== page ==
The shiny red finish, the sturdy silver bowl, the perfect white paddle snapped into place — it’s Kitchen-Aid mixer go time. Part of me wanted to crack a bottle of champagne against the base to mark its maiden voyage, but no way would I risk that kind of damage to my baby.
For my very first foray with my new mixer, I decided to go with cupcakes. Honestly I didn’t really care what I made as long as I got to get that paddle spinning for the first time. I had seen a frosting recipe in Martha’s Cupcake Book that caught my eye — honey cinnamon frosting. She paired it with a roasted banana cupcake, which sounded delicious, but I decided to go with the Applesauce Spice Cupcake instead. The flavors are a bit autumnal, but they’re just so darn tasty that who cares what season it is?
As excited as I was to christen my new mixer, the baking process soon progressed into a bit of a comedy of errors. I’m familiar with using a Kitchen-Aid mixer because I grew up baking with my mom and busting out her classic white one for all types of cookies and cakes. But of course, now that I have my own, all that knowledge went out the window. At one point I turned the mixer on before locking the bowl into place. Amateur move! The little attachment knob on the front of the mixer popped right off in protest and landed in the batter. Fortunately, no harm was done (to the mixer or the batter).
The cupcakes came out moist and soft and filled my kitchen with the heavenly aroma of apples and cinnamon. These treats were intended as dessert for a dinner party I was headed to that evening. Since the dinner guests totaled all of seven people, I didn’t find it necessary to make a full batch of two dozen cupcakes. So I halved the recipe. This worked out for the most part, except for the fact that this mixer is accustomed to handling a greater bulk, if you will. I felt like the mixer was mocking me as it whipped up the tiniest amount of ingredients possible. The powerful motor seemed to laugh in my face as it turned the small portion of eggs, butter, sugar, and flour into creamy batter in no time flat, as if to say, “Is that all you’ve got for me?” Next time I’ll be busting out the big guns — maybe some bread dough? Or a two layer cake?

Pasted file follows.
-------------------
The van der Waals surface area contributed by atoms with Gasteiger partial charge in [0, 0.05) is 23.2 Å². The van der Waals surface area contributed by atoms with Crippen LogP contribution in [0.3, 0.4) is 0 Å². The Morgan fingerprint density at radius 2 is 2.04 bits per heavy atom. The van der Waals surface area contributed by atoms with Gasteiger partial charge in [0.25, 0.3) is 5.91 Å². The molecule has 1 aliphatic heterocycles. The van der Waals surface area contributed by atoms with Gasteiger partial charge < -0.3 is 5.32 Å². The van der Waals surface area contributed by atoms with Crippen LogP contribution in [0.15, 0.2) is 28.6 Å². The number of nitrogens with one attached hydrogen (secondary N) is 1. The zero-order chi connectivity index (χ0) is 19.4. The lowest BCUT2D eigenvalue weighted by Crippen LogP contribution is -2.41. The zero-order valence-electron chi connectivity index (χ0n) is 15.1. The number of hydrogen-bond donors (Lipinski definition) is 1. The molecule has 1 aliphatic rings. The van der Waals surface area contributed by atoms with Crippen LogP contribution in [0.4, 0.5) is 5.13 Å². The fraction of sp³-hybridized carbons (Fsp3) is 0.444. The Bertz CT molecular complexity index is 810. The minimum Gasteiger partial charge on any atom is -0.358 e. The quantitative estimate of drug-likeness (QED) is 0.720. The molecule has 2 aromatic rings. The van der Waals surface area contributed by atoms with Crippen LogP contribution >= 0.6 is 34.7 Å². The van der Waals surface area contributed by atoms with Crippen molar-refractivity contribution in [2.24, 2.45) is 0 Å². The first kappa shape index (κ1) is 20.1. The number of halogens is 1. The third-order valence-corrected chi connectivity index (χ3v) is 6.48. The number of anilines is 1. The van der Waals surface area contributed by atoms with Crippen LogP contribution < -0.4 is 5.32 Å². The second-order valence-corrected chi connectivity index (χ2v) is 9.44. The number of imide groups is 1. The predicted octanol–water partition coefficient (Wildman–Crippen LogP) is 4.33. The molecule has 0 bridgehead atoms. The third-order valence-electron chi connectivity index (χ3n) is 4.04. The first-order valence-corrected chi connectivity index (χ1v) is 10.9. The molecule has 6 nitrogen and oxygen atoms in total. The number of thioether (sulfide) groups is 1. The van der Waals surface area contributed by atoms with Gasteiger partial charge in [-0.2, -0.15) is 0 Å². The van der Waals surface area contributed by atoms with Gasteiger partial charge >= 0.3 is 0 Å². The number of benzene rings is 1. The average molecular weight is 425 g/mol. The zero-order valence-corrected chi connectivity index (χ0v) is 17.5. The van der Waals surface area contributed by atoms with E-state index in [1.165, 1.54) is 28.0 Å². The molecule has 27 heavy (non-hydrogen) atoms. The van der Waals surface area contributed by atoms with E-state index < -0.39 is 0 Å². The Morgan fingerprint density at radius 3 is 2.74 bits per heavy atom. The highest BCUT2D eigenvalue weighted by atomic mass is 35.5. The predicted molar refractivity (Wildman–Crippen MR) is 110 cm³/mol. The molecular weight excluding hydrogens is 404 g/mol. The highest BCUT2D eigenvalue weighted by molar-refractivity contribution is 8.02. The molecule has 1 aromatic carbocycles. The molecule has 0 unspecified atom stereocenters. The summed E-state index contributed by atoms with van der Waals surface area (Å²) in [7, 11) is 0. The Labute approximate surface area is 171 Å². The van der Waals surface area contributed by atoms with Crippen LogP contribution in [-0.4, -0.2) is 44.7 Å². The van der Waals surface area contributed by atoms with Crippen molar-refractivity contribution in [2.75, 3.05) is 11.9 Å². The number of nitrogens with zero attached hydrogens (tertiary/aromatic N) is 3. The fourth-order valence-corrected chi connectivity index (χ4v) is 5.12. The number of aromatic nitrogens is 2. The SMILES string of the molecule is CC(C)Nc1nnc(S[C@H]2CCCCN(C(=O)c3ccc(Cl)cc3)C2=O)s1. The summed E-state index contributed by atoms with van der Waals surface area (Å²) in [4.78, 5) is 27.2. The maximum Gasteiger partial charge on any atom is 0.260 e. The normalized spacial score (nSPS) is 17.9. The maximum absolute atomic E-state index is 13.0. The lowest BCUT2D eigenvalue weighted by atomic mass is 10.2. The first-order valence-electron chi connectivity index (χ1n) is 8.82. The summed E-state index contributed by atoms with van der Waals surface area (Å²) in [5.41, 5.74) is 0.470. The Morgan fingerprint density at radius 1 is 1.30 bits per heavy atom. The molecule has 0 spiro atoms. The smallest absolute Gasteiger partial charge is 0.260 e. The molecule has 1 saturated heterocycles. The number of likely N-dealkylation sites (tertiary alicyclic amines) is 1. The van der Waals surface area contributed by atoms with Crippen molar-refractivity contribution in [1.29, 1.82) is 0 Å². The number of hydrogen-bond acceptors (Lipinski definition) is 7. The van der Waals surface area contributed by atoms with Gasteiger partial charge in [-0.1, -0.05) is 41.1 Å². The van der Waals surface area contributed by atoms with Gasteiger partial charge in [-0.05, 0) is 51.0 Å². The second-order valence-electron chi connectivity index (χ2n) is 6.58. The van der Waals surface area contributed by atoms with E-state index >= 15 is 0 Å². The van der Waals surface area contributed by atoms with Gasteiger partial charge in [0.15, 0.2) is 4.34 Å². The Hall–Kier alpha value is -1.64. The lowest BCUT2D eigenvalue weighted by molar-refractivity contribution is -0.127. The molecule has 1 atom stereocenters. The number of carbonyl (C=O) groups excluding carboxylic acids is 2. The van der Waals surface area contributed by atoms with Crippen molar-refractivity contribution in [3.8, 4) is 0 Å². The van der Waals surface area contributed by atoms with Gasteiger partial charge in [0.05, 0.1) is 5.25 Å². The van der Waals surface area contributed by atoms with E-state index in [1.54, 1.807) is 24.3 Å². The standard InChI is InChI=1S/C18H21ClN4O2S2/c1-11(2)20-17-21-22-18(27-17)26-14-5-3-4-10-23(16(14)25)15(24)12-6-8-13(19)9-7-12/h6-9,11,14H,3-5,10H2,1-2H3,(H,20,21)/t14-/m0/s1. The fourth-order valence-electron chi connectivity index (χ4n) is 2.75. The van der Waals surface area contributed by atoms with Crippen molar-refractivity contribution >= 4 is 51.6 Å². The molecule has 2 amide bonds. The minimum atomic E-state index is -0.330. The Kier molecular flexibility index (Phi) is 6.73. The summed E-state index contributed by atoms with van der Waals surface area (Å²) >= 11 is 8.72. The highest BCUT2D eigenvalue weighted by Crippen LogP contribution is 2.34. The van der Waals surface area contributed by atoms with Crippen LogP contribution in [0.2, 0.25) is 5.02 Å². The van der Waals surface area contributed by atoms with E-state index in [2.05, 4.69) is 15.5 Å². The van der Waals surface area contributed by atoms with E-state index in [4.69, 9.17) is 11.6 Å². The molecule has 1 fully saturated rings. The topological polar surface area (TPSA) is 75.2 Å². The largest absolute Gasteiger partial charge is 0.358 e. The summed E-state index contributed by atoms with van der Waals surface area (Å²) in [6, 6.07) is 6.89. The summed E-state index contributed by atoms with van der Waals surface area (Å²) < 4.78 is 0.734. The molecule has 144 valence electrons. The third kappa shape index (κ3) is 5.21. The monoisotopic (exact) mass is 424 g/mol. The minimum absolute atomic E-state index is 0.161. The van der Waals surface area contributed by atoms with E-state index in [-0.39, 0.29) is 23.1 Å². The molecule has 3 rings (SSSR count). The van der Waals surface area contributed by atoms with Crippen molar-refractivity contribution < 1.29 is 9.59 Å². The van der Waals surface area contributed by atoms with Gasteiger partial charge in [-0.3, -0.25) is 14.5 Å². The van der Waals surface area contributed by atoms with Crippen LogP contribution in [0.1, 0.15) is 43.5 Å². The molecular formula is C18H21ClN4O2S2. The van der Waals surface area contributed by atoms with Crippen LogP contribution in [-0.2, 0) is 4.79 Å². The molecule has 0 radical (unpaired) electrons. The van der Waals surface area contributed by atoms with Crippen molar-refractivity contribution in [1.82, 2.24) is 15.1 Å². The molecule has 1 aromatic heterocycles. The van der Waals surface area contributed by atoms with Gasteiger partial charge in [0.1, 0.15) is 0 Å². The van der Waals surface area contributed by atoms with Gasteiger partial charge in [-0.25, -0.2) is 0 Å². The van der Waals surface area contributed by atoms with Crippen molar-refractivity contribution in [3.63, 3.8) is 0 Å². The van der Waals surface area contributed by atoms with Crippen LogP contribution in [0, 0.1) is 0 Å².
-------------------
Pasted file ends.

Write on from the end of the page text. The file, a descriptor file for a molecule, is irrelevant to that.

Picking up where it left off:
I topped the cupcakes with a swirl of frosting and a sprinkling of cinnamon. The frosting was quite simple and began the way most frostings do — with an obscene amount of butter. I just eyeballed the additions of honey and cinnamon until I got the flavor and consistency I was looking for. I think there’s a reason these might be Fall treats, because this icing does not stand up to heat. They maintained their perfectly swirled peaks in the refrigerator, but turned to soft mounds by the time I reached my destination. However, they still looked scrumptuous and the party guests had no trouble gobbling them up. Maybe I’ll revisit these once the leaves turn. I also intend to experiment further with honey frostings. Honey is the best. I bet the bees are pissed that we take it from them.